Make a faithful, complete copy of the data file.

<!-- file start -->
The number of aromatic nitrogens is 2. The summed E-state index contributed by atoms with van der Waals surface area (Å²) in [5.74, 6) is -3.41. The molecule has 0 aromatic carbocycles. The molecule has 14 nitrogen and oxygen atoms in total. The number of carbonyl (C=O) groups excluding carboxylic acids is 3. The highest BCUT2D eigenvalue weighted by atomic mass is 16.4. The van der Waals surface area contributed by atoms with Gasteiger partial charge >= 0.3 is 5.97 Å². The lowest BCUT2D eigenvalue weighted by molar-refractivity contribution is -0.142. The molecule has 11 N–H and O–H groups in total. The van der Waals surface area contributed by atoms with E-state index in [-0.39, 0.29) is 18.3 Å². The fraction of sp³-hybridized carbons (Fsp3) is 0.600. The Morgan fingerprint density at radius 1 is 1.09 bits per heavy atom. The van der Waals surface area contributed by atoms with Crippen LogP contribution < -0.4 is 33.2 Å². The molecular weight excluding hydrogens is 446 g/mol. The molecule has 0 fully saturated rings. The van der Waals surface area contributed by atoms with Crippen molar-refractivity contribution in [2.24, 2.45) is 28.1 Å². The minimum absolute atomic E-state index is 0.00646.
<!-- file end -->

The number of aromatic nitrogens is 2. The summed E-state index contributed by atoms with van der Waals surface area (Å²) in [5.74, 6) is -3.41. The molecule has 0 aromatic carbocycles. The molecule has 14 nitrogen and oxygen atoms in total. The number of carbonyl (C=O) groups excluding carboxylic acids is 3. The highest BCUT2D eigenvalue weighted by atomic mass is 16.4. The van der Waals surface area contributed by atoms with Gasteiger partial charge >= 0.3 is 5.97 Å². The lowest BCUT2D eigenvalue weighted by molar-refractivity contribution is -0.142. The molecule has 11 N–H and O–H groups in total. The van der Waals surface area contributed by atoms with E-state index in [-0.39, 0.29) is 18.3 Å². The fraction of sp³-hybridized carbons (Fsp3) is 0.600. The Morgan fingerprint density at radius 1 is 1.09 bits per heavy atom. The van der Waals surface area contributed by atoms with Crippen LogP contribution < -0.4 is 33.2 Å². The molecular weight excluding hydrogens is 446 g/mol. The molecule has 0 fully saturated rings. The van der Waals surface area contributed by atoms with Crippen molar-refractivity contribution in [2.24, 2.45) is 28.1 Å². The minimum absolute atomic E-state index is 0.00646.